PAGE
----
Create a free Feed & Grain account to continue reading

Canadian grain farmers urge resolution as railway strike looms

The strike could severely impact grain transportation, affecting economic stability and Canada’s reliability as a grain supplier.

Railway Tracks Midwest Pixabay

Grain Growers of Canada (GGC), representing over 65,000 grain farmers, is calling for an urgent resolution to prevent a strike at Canadian National Railway (CN) and Canadian Pacific Kansas City (CPKC) scheduled to begin as early as May 22. Over 95% of railway workers at both companies have voted in favor of strike action, potentially causing significant disruptions to the agricultural sector and broader Canadian economy.

Andre Harpe, Chair of GGC, expressed the critical timing of the dispute: "We’re at a crucial point in the seeding season, and any delay in shipping can directly affect our bottom line and cause substantial economic losses across the agricultural sector."

The potential combined strike at CN and CPKC poses a severe threat to the grain sector, heavily reliant on rail transportation due to Canada’s vast geography. Approximately 94% of Canadian grain, a significant portion destined for export markets, travels by rail. A disruption could overwhelm grain elevators with limited storage capacity, delaying payments and causing financial hardship for growers.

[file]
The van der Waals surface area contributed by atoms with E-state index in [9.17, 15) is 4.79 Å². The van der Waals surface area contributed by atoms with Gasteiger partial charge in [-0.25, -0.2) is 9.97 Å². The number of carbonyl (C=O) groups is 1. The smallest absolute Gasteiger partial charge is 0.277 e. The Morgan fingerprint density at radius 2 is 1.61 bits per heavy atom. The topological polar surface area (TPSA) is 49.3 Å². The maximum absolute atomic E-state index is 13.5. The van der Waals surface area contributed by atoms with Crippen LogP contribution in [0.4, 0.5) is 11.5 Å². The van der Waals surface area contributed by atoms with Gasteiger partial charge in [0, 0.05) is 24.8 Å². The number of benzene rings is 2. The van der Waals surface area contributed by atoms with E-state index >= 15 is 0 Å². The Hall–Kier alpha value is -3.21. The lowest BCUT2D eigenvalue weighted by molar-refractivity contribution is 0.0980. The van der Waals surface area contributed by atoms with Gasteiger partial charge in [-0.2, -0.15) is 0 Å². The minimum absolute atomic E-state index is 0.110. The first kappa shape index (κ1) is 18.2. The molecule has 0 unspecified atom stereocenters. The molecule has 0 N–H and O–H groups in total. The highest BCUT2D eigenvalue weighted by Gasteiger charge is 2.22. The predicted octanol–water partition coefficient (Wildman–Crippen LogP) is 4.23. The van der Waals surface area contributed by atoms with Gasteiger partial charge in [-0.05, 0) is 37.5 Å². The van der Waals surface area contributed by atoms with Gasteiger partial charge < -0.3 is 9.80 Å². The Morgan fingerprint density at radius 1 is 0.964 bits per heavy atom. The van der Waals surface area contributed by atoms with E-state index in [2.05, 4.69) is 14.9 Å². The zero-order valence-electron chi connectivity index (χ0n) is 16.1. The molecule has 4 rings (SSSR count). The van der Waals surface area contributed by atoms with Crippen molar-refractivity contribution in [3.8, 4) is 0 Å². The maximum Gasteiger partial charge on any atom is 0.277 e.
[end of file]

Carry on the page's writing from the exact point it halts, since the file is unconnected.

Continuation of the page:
Brendan Phillips, 2nd Vice Chair of GGC, highlighted the broader implications: "We are deeply worried about the impact a strike would have, not just on our operations but on Canada’s reputation as a reliable supplier."

In June 2023, Canada exported over 2.6 million metric tonnes of grain. A strike during a similar period could result in economic losses exceeding $35 million for each day it continues. The GGC emphasizes the dual domestic and international impacts, including storage issues at grain elevators, demurrage at ports and weakening trade relations due to unreliable deliveries.

GGC is advocating for the unions and railway companies to consider the wider consequences of their negotiations. "It’s crucial to find a resolution that keeps our trains moving and our grain flowing to markets around the world," Harpe concluded.

As the mediation period begins, GGC is pushing for a resolution that ensures the stability and continuity of Canada’s grain supply chain, essential for the livelihoods of Canadian grain farmers, the country's food security and the economy.

Page 1 of 71
Next Page